U.S. District Court in Washington, D.C., is expected to deliver a ruling on a motion for a preliminary injunction against the lease sale of 127 square miles of ocean off the coast of Long Island, New York, for wind energy development.
On Wednesday, 8 February, lawyers representing fishing communities, associations, and businesses, led by scallop industry trade group the Fisheries Survival Fund, argued in the court against the wind farm lease, which the Bureau of Ocean Energy Management (BOEM) awarded to Norwegian oil and gas company Statoil for USD 42.5 million at auction in December, arguing that the site of the project is in the middle of important fishing grounds, particularly for the scallop and squid fisheries.
They claim that allowing the lease sale to go through would cause irreparable harm to commercial fishermen and is unlawful.
The plaintiffs argued that the lease sale would have an immediate impact on fishing interests by giving the government and Statoil free rein to conduct a number of harmful actions, including installing a meteorological tower that could damage scallop beds, and performing sonic testing that studies suggest hurts fish populations.
The plaintiffs also said that, should the lease proceed, additional investments make it nearly certain that a wind farm will be constructed, permanently restricting fishermen who make their livelihoods in the area.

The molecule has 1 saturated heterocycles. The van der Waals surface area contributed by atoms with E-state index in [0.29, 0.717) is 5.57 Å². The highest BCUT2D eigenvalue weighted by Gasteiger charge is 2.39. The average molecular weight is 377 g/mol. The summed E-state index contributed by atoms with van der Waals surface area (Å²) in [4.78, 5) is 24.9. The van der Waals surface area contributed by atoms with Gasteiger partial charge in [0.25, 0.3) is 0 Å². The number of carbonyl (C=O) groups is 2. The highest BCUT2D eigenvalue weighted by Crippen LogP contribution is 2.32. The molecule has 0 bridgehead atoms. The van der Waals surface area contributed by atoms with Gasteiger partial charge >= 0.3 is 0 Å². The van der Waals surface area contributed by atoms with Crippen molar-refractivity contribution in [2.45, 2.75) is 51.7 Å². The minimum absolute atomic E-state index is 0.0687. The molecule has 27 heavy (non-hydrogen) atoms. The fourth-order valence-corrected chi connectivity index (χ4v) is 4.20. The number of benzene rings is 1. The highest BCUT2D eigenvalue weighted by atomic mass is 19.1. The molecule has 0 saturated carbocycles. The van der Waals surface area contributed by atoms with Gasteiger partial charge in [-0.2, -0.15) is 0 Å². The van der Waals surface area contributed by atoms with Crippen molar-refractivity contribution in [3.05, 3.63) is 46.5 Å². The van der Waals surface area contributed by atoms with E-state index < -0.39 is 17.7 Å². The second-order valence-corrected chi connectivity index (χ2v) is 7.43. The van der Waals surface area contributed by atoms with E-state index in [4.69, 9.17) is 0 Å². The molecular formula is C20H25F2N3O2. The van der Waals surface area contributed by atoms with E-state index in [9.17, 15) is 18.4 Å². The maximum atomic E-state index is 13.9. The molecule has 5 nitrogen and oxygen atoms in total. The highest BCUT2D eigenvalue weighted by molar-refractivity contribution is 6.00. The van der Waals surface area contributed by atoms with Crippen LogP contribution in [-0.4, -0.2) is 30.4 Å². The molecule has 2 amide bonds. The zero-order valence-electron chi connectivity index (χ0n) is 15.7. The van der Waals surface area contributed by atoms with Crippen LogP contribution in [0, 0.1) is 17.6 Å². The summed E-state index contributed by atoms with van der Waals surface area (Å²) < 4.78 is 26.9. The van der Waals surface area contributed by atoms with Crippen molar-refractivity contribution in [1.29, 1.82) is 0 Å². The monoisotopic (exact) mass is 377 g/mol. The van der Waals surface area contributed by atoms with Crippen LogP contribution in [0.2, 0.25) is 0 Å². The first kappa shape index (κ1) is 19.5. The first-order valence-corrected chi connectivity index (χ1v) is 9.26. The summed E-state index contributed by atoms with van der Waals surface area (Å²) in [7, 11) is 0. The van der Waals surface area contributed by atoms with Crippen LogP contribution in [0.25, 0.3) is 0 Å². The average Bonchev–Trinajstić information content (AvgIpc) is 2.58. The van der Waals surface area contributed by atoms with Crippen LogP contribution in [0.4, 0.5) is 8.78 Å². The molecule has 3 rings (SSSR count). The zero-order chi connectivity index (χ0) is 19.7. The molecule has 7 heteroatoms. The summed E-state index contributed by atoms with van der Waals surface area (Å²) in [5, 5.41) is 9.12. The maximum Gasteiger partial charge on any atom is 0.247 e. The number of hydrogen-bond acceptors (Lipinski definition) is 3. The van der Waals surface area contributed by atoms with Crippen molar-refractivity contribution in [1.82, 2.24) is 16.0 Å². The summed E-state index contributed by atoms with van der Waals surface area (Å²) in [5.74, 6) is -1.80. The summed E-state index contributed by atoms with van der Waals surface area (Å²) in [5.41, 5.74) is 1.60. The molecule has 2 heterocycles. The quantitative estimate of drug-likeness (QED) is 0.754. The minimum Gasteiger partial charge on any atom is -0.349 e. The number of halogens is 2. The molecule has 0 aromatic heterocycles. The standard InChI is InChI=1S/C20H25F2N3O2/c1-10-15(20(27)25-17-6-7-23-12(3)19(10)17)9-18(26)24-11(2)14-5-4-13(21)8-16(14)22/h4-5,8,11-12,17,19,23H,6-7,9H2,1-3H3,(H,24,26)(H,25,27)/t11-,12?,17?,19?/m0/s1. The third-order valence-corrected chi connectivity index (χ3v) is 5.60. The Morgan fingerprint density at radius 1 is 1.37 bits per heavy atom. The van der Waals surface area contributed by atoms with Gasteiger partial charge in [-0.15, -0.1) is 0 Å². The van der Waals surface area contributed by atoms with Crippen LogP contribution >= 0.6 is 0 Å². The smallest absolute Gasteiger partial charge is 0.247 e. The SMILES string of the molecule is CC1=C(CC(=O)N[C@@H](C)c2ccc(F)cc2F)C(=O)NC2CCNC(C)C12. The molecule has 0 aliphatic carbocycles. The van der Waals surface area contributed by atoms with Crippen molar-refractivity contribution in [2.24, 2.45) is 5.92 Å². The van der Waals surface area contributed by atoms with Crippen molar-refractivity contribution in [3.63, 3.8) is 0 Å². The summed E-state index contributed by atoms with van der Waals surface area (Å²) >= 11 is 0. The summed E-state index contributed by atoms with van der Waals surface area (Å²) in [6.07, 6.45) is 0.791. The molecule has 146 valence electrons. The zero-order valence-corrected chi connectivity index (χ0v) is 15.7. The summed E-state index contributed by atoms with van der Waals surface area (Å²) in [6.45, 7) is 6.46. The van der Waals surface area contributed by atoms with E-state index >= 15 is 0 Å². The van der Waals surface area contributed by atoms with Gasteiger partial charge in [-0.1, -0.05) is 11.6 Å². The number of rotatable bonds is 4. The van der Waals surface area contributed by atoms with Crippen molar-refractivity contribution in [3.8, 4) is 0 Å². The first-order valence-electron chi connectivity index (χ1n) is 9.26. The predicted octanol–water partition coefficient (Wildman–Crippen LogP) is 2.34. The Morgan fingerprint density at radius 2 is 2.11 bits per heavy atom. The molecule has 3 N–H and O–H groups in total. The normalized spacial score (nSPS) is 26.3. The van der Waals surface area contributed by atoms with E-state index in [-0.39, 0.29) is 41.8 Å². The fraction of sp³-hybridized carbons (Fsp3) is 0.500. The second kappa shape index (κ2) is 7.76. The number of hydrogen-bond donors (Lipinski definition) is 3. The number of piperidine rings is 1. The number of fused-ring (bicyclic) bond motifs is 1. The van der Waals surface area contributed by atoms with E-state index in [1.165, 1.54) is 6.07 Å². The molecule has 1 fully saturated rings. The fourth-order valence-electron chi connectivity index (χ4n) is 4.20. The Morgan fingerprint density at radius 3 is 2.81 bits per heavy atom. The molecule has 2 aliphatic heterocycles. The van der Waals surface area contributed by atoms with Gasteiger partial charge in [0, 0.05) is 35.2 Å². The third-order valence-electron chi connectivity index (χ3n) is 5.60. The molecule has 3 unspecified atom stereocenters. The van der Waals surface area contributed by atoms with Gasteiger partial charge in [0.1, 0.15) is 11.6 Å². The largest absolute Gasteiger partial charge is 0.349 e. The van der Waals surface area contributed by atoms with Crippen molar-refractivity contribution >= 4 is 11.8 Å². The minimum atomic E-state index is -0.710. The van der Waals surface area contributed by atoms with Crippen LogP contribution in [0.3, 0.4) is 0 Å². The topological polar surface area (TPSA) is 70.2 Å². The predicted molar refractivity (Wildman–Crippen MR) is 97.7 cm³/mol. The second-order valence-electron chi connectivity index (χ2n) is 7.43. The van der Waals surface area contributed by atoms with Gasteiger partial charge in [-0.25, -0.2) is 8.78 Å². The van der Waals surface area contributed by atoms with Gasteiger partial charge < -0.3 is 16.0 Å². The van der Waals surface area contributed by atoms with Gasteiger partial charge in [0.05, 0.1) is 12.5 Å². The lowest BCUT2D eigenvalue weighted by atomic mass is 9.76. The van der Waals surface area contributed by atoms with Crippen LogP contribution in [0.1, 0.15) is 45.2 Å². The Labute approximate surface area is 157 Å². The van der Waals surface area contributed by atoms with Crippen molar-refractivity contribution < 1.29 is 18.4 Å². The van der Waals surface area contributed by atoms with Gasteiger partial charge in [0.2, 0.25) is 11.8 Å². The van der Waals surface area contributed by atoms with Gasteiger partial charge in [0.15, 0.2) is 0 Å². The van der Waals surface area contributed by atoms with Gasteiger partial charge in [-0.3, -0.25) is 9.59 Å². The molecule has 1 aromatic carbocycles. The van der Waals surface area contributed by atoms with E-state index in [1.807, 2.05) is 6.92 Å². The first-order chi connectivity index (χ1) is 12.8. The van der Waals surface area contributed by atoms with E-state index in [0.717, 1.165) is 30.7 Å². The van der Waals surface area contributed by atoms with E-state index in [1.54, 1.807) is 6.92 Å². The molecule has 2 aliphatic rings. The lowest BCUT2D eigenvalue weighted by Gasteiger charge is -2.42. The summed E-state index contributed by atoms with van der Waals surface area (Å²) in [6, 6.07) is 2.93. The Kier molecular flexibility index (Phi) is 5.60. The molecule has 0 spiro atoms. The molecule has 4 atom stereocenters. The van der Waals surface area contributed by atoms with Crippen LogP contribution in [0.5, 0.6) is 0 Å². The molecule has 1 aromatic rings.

Lawyers representing BOEM and Statoil countered that the plaintiffs failed to demonstrate immediate and irreparable harm to their livelihoods, saying that any impact on fishermen would not happen for years, and that there would be time to address fishing concerns in future environmental assessments.
Federal law requires a balanced process that considers all stakeholders when developing wind energy projects, but the plaintiffs said that fishing concerns have not been properly addressed in the siting of the New York wind energy area.
BOEM estimates the value of fishing grounds in the proposed wind energy area at USD 90 million, a figure that the plaintiffs argued is too low because the government used less precise vessel trip reports instead of more accurate satellite-based vessel monitoring systems. The defendants argued that the lease siting process was transparent, including meetings with fishermen and multiple requests for information.
The plaintiffs responded that their more accurate information was ignored, the location of the wind farm was chosen in private, and fishermen never had a chance to advocate for alternative sites.
The case was heard by Judge Tanya S. Chutkan.